Dental care for dogs and cats 101

We all know how important it is to brush our own teeth and keep our mouths clean, but how often do we think about the mouths of our pets? Cats and dogs have mouths very similar to our own and actually suffer from the same dental conditions that people do in fact gum disease is the most common disease diagnosed in cats and dogs. It’s so common that by the time 50% of cats and 80% of dogs have reached three years of age they have some level of periodontal (gum) disease. However unlike people, cats and dogs aren’t able to brush and care for their own teeth, they need our help to keep their mouths clean and healthy.

Healthy mouth

Severe periodontal disease

Ok, so that’s really gross but can’t I just not look? Not exactly… eventually the bacteria that build up on the teeth may cause your pet to have bad breath, bleeding, pain, trouble eating, and some teeth may even fall out. Even more worrisome than a lost tooth is the damage the bacteria can do in the rest of your pets body. Studies have shown that bacteria in the mouth can get into the blood stream and migrate to the kidneys, heart, or liver and cause severe damage there that may eventually lead to death.

The best way to keep your pets mouth healthy is prevention of dental disease and plaque buildup before it starts. Daily brushing is the most reliable way to keep bacteria from establishing a stronghold in your pets mouth, chewing on abrasive surfaces and certain diets can also help reduce bacteria load. For more information on how to get your pet used to you brushing their teeth check out this link 80/article.pdf

My pet won’t tolerate me brushing its teeth, is there anything else I can do to help keep his teeth and mouth healthy? If given enough time almost all pets eventually accept brushing, but forcing an animal to do something always carries a risk. There are lots of products on the market and in stores that claim to keep teeth clean and healthy, however not all of them are created equal, as a general rule if it sounds too good to be true it probably is. CET Dental Chews ( and Hill Prescription Food T/D (teeth diet) are two products that have proven results when brushing isn’t an option these are the next best thing.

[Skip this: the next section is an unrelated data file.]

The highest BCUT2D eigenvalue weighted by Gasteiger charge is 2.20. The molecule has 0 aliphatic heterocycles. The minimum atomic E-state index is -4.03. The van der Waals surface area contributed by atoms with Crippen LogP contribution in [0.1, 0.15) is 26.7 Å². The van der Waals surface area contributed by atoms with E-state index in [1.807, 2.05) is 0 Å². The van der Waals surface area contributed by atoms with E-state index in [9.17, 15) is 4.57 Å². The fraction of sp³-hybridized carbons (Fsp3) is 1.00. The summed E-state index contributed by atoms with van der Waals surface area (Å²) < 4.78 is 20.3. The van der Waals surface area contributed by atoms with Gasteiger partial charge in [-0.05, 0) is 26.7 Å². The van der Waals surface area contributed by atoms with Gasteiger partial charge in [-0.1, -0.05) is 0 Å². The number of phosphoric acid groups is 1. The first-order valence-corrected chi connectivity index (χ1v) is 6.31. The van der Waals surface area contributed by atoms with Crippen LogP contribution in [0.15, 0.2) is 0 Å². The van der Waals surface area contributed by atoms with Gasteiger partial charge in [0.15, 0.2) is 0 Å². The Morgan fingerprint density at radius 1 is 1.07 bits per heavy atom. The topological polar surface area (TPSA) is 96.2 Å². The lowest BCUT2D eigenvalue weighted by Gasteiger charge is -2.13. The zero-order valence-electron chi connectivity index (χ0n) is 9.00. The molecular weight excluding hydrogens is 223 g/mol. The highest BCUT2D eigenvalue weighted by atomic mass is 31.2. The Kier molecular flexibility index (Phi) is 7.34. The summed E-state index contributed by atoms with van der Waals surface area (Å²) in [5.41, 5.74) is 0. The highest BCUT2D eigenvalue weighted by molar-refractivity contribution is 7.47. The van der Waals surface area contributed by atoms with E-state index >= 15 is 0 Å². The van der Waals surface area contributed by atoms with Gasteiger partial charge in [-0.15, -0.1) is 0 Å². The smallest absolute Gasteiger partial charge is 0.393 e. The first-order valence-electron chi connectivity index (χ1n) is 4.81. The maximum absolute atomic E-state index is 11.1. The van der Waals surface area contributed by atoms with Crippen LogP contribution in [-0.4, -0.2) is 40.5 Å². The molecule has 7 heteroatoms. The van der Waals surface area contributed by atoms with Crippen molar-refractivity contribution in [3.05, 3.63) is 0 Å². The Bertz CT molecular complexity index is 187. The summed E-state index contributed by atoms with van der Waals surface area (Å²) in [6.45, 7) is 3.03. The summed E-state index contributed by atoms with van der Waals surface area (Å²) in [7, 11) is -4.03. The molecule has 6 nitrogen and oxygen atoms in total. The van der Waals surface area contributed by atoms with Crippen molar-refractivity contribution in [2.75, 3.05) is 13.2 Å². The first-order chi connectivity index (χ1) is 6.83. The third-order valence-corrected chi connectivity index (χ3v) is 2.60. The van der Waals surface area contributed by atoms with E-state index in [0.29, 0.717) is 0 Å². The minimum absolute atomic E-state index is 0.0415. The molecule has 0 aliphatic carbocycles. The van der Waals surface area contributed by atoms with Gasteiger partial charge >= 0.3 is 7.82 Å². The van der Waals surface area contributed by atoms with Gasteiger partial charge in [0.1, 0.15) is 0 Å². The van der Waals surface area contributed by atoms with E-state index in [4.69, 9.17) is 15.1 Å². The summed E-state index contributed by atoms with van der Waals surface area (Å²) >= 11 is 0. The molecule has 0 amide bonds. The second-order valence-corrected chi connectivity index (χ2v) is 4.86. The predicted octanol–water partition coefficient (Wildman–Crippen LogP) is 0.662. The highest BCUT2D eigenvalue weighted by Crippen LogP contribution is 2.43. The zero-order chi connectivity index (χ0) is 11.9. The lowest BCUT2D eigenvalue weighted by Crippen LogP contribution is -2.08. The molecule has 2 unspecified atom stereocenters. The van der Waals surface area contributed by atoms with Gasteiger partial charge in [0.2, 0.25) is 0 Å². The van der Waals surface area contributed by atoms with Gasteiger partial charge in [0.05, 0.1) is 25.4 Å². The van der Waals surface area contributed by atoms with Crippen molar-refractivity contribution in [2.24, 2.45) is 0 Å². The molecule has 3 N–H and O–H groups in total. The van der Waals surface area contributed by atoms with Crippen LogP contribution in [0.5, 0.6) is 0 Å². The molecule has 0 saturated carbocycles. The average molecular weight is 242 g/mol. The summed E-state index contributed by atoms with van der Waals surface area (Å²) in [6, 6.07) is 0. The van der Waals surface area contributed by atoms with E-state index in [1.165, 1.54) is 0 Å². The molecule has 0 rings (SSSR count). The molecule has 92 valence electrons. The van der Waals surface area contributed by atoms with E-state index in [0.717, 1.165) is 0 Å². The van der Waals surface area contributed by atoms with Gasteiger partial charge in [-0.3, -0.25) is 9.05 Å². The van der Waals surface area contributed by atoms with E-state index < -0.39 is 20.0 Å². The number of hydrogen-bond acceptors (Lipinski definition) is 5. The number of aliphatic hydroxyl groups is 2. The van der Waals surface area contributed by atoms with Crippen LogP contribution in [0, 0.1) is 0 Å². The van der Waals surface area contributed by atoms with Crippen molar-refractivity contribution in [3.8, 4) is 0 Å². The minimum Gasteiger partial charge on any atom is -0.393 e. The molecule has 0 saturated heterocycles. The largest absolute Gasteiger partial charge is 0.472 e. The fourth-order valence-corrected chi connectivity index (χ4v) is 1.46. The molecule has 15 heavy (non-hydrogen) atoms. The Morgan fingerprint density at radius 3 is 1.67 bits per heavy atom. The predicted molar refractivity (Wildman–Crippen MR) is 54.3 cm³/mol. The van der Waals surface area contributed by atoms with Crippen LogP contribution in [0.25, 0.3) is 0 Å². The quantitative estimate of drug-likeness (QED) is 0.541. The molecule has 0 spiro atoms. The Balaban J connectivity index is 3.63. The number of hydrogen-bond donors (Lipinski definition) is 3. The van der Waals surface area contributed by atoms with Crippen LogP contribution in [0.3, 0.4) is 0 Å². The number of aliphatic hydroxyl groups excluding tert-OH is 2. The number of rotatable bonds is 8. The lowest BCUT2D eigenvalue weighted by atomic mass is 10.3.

My dog has lots of toys that he chews on and plays with all the time, does that mean I don’t have to worry about his teeth? The answer here really is, it depends. Some toys do help remove plaque from teeth while others do not and can actually damage the teeth. Lots of dogs LOVE tennis balls but the abrasive outer surface often wears down the canine teeth and can lead to painful pulp exposure. If you have a ball loving dog, a smooth surface ball might be a better choice for their teeth. Hard nylon products can also be dangerous. These products are often so hard that aggressive chewing can lead to broken painful teeth and damaged gums, especially in puppies and small dogs.

My pet already has severe dental disease can I fix it with daily brushing and a dental diet? Unfortunately no, once your pet has a significant amount of plaque built up on their teeth a professional dental cleaning by a veterinarian is required to restore oral health. To allow veterinarians to perform a full oral examination the use of anesthesia is needed in all pets. A dental includes a thorough history and visual exam, often with radiographs, and all abnormalities being charted. An ultrasonic scaler is then used to remove the plaque from all surfaces of the teeth and any teeth that are too unhealthy to be saved are carefully extracted (pulled). After scaling is complete, all the teeth are polished to remove any left-over plaque and to prevent future build up by smoothing out the tooth surface.

There you have it, the basics of dog and cat dental care. Brushing is best, start early and brush often. When brushing isn’t an option certain chews and foods can help reduce bacterial load. For specific recommendations for your pet and to find out what stage gum disease they may have call our office to schedule an appointment today!